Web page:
Amanda Tyrpin - Type 1 Diabetes
Finding out you have diabetes can be overwhelming for anyone, especially for a young child — as was in the case of Amanda Tyrpin, who was diagnosed with type 1 diabetes at the tender age of four. Now, more than 16 years later, Amanda has given herself over 19,000 injections — not to mention the thousands of finger pricks to test her blood sugar. But like most young children diagnosed with diabetes, Amanda has grown up with the disease and she cannot remember the few years of her life without it.
Today, Amanda is a normal college student who works part-time and enjoys seeing her boyfriend. But as Amanda eats her lunch at a local restaurant and discusses her upcoming college courses, she quietly and matter-of-factly pulls a syringe from her purse, calibrates the amount of insulin she needs, and without hesitation continues talking and gently slides the needle under her skin. Of course, she is used to giving herself injections — she has had plenty of practice — but her “normal” way of life is, and has been, drastically different than most her age.
Amanda’s story with diabetes began when she four years old. She was a rambunctious little girl who loved to dance, play dress-up, spin in frilly dresses, and eat Lucky Charms for breakfast. And just like a lot of children, Amanda began wetting the bed at night. Diane, Amanda’s mom, felt this was normal and decided to simply limit Amanda’s liquid intake before she went to sleep. But the bed wetting persisted and, when Diane caught her daughter drinking water from the bathroom sink faucet, she knew something was wrong. Thinking Amanda had a urinary tract infection, Diane took her to visit their primary care physician. What Diane did not realize was that the reoccurring bed wetting and extreme thirst were symptoms of type 1 diabetes.
At their physician’s office, Amanda’s blood and urine samples were tested. The results shocked her parents: Amanda had type 1 diabetes. Without much time to think about the diagnosis, Amanda and her parents were whisked away to a nearby Children’s Hospital to treat her elevated blood glucose level. After five grueling days, Amanda was sent home and her life with diabetes was set in motion. Her mom began giving her injections and monitoring her glucose levels. At the time she was on two injections per day: one injection in the morning and one in the evening before bed. “My mom said I was really good about taking the shots. As time went on, though, I would ask her when I was going to get better, because I didn’t understand I had a disease. I can imagine that must have been hard for her.”
Growing up, Amanda’s experience in school was much the same as other kids. However, she would stop at the school’s office each day before lunch to test her blood glucose and give herself an injection. The amount of insulin she needed was determined by what she was going to eat for lunch. “I didn’t think much of it and neither did my friends or other classmates.”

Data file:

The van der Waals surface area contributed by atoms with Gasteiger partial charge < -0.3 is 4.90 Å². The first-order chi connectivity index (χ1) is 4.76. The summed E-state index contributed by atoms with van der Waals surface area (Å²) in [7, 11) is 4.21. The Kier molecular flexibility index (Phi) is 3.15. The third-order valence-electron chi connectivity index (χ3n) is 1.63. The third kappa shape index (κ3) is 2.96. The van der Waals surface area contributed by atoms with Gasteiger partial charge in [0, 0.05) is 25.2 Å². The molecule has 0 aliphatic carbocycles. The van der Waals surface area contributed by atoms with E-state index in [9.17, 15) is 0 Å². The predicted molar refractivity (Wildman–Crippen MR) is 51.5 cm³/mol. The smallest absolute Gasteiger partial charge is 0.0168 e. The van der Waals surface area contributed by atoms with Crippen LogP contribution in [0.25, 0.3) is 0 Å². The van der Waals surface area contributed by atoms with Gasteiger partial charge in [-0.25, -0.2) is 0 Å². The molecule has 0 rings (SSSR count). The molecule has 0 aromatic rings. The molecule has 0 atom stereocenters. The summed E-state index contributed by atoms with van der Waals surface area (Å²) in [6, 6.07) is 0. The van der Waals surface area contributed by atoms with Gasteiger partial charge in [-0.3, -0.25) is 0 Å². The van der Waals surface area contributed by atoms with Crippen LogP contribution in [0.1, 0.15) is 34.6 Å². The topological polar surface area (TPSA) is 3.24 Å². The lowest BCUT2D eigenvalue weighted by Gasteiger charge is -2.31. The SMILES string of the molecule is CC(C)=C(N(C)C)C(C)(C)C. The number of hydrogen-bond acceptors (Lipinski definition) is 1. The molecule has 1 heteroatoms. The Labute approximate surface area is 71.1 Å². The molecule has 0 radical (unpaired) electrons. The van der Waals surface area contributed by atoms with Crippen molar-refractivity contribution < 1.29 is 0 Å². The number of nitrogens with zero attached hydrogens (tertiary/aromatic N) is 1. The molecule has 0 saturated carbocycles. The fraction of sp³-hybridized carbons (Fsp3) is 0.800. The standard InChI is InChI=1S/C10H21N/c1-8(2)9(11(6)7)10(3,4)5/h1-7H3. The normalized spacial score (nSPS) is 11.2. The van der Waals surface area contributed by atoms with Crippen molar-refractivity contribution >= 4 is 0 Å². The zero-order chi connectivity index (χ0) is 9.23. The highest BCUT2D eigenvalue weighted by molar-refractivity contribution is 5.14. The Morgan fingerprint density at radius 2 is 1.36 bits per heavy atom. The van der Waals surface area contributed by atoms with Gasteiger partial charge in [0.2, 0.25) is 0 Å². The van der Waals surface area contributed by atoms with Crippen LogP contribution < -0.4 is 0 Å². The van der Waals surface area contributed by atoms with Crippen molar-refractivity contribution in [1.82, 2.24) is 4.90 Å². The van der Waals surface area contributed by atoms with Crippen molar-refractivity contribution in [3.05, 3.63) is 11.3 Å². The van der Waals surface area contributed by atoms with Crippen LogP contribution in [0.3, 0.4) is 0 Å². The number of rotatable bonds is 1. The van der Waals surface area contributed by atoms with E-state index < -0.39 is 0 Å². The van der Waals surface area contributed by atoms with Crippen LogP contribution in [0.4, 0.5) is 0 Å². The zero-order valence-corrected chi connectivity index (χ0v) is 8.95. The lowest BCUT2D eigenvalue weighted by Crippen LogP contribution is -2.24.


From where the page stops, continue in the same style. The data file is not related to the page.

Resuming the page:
In the third grade, Amanda won “The Young Author’s Award” for a story she wrote depicting her life with diabetes. The endocrinologist she was seeing at the time even made slides of her story to show children recently diagnosed with the disease. “That was a neat experience and I still think it was great that my physician used my story to teach others.”
While Amanda enjoyed cheerleading and spending time with friends, some of the ordinary childhood activities like trick-or-treating needed an added twist. “I would get dressed up in a costume and go trick-or-treating but dad would make a deal with me. He would give me money in exchange for the candy I brought home and I could use it to buy whatever, a toy or even sugar-free candy. So it wasn’t that bad.”
Living with diabetes became routine for Amanda. At the age of 10, Amanda began giving herself her own injections. “I remember the stares I used to get in public and the faces people would make when I needed to take insulin. That used to bother me. Now, I don’t care. I try to be discreet about the injections but the looks don’t bother me anymore.” But her friends were much more sympathetic and were always there to lend a hand. Amanda recalls, “At cheerleading practice, if my sugar was getting low, they would go to a vending machine to buy a snack for me. They were really good about it.”
Aside from the daily management it took to control her disease, several scary situations occurred for Amanda and her family. “When I was a freshman in high school, my cheerleading squad had a sleepover. In the morning around 11:00 a.m., everyone was awake except me. All of my friends thought I was sleeping. They tried to wake me up but I was unconscious. Luckily, my friend’s mother who was hosting the sleepover was also a diabetic and knew what to do. She checked my blood sugar and it was very low so she found my glucagon emergency kit and gave me the injection. I woke up and everything was fine, except all of my friends were frightened and crying.”
Amanda’s medical care is overseen by endocrinologist Dr. Rodica Pop-Busui at the University of Michigan Health System's Metabolism, Endocrinology, & Diabetes Division. “I like Dr. Pop-Busui. She is easy to talk to and she understands how I am feeling and listens to what I have to say.”
Amanda gives much thanks to her family’s support over the years. “There were times I felt upset or different because I had diabetes. My family was always there for me through support and encouragement. They taught me to believe in myself and to know that I was in control of my life, not the diabetes.”
What does Amanda want to tell others who have diabetes? “Living with diabetes can be frustrating at times but don’t let the disease become who you are. Just think that things could be worse and as long as you take care of yourself, you can live a normal, productive, happy life!”